IFDC innovative technology increases farmers' agricultural productivity, maintains resource base

December 16, 2002

IFDC--an International Center for Soil Fertility and Agricultural Development--has developed an innovative approach to agricultural development called Integrated Soil Fertility Management (ISFM), involving not just farmers, researchers, and extension workers but also bankers and traders, including inputs dealers and fertilizer enterprises. The holistic approach, based on the agribusiness system at the regional level, combines participatory methods to develop and extend ISFM technologies and support institutional changes that enable their adoption and facilitate effective linkages between farmers and the "market."

The primary donors for this work are the U. S. Agency for International Development (USAID) and the International Fertilizer Industry Association (IFA). Another project sponsored by the International Fund for Agricultural Development (IFAD) enhances the ISFM work.

"ISFM-based intensification technologies are based on the combined use of soil amendments and chemical fertilizers," says Dr. Arno Maatman, Leader, IFDC Input Accessibility Program. "Different amendments exist, and their requirement depends on soil characteristics. Organic resources are used for improved soil organic matter status. Limestone can be used to improve the pH level; soluble sources of phosphorus and phosphate rock are frequently used to increase the availability of phosphorus. The more difficult challenge is to improve the status of soil organic matter. More and better organic matter is needed. ISFM technologies that integrate the use of inorganic fertilizers with crop residue recycling, (green) manure, fodder crops, mixed cropping, crop rotation and agroforestry can improve the availability and quality of organic matter. The technologies lead in time to improved fertilizer use efficiency."

The new approach increases the accessibility of fertilizer for farmers, raises the agricultural productivity level, and maintains the natural resource base. Its potential has been demonstrated from the West African "Gold Coast" to the Sahel, for crops like maize, sorghum, millet and rice. ISFM technologies produce yields that are 2-3 times higher than average yields. Return on (invested) capital exceeds 100%, with a value: cost ratio well above 2, and returns to family labor are 2-6 times higher than the average salary rate prevalent in sub-Saharan Africa. The ISFM project is now operating in Benin, Burkina Faso, Ghana, Mali, Niger, Nigeria, and Togo with more than 2,000 farmers in more than 100 villages participating. Emphasis is placed on participatory approaches to develop ISFM technologies that are suitable to agroecological and socioeconomic conditions of farmers and that consider their needs, interests, and capacities. Thus, farmers select, experiment, and adapt in their own fields the methods developed with research and extension staff. This freedom of choice and action allows for innovation.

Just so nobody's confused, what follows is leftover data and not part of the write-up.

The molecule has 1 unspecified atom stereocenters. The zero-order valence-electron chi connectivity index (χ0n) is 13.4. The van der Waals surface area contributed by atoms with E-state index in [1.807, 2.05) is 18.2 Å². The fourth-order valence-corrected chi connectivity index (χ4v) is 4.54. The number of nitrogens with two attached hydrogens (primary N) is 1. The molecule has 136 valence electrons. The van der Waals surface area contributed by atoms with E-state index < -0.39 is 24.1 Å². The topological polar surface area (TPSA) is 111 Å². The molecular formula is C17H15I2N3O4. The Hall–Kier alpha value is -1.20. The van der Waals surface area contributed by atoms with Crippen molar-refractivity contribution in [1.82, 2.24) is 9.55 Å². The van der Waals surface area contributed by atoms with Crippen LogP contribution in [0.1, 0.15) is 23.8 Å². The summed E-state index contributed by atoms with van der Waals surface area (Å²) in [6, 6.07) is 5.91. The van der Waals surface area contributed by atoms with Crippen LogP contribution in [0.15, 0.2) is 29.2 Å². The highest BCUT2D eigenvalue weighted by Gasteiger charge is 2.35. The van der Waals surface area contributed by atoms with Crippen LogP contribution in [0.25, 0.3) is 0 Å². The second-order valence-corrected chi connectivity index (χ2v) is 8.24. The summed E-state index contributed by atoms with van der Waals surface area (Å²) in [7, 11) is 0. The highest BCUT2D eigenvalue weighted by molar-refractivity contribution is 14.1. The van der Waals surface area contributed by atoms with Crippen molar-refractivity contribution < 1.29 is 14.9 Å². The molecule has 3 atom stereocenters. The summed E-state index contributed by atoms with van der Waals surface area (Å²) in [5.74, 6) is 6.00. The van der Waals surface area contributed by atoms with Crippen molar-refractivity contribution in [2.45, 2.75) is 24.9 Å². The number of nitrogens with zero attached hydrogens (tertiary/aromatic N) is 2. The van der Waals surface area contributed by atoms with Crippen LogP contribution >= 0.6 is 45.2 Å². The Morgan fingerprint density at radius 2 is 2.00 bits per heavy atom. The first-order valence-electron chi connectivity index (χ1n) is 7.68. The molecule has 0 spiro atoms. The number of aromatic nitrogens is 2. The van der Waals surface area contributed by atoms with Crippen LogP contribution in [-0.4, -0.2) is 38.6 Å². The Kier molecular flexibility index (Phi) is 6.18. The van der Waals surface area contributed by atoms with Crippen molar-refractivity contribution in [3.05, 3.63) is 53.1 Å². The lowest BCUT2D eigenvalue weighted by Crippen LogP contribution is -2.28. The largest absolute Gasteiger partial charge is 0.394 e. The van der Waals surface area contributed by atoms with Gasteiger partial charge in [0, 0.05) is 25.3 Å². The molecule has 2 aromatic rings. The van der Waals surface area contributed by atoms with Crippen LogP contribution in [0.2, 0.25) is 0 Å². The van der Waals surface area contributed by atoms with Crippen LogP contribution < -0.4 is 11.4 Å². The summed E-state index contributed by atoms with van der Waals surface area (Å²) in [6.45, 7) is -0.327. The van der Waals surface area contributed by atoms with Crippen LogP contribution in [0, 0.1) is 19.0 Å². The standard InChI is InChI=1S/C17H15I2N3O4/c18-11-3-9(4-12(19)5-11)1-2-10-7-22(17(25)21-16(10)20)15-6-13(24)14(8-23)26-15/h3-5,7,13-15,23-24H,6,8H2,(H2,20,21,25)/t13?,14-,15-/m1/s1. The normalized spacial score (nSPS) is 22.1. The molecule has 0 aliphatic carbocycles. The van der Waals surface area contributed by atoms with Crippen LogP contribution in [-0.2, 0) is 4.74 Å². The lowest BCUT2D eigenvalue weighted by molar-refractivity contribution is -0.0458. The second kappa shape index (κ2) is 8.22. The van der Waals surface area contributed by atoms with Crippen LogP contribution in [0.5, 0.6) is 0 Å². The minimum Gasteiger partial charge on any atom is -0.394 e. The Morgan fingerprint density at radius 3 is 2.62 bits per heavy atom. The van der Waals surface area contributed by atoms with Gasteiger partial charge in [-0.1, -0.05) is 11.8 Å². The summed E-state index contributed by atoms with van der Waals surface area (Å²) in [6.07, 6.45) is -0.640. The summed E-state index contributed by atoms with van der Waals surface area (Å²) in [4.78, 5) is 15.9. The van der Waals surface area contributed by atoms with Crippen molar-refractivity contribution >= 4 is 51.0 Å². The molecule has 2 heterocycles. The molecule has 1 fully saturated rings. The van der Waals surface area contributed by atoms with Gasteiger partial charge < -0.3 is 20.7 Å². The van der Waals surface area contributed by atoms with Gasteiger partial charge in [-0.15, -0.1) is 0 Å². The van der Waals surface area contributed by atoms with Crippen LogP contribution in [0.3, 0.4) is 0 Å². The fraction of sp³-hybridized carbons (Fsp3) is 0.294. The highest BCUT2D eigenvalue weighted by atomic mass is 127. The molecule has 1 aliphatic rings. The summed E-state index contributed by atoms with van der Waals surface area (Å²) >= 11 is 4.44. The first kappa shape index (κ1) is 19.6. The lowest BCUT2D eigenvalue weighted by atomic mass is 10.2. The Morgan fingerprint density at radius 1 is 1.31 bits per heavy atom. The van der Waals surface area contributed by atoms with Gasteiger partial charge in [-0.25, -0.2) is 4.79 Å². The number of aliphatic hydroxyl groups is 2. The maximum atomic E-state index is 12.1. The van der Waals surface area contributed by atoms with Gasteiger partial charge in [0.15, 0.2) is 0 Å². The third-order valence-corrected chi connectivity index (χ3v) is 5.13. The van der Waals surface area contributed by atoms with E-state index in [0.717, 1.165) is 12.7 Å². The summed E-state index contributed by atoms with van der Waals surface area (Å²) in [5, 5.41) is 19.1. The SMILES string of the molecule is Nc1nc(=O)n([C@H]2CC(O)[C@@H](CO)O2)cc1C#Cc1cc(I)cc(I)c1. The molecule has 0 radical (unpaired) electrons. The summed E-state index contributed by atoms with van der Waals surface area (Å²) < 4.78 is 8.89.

One of the farmers who has benefited from this technology is Edah Kehinnou, a woman farmer from the small village of Ahohoue, Benin. Kehinnou grows crops of maize, cowpeas, and groundnuts on her three fields. The ISFM package that she uses includes phosphate rock, legumes (cowpeas or groundnut) and other fertilizers. On her farm of less than 1 ha, she applied 300 kg of phosphate rock and harvested 4,175 kilograms per hectare of maize. During the second season, she harvested 120 kilograms of cowpeas on two-tenths hectare of land. She prefers to grow cowpeas rather than mucuna because the cowpeas not only may add nitrogen to the soil but also provide needed revenue. This year the rains came later so she applied fertilizer later and in a smaller dosage. When the rains come later, these farmers prefer to reduce their risks and try to apply smaller dosages of fertilizer in sequences--a "wait and see approach." Kehinnou treated the cowpeas four times with crop protection products (CPPs) to avoid insects. When farmers like her do not have money to purchase CPPs, they manufacture their own using leaves of the neem tree, locally produced soap, and other natural remedies.

"IFDC collaborates with both international and national agricultural research institutes to develop new ideas on ISFM technologies for different agroecological zones," Maatman says. "Technological options that appear to be of interest for the ISFM village-level projects are considered for experimentation through a participatory screening process that involves IFDC, the partner institutions, and the target farmers. Farmer's experiments and alternative ideas are also considered. The process results in the design of mutual learning plots, i.e., experiments set up with the farmers to test and fine tune ISFM options."
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IFDC--An International Center for Soil Fertility and Agricultural Development--is a public, international organization (PIO), which was founded in 1974 to assist in the quest for global food security. The nonprofit Center's mission is to increase agricultural productivity through the development and transfer of effective, environmentally sound plant nutrient technology and agricultural marketing expertise.

IFDC

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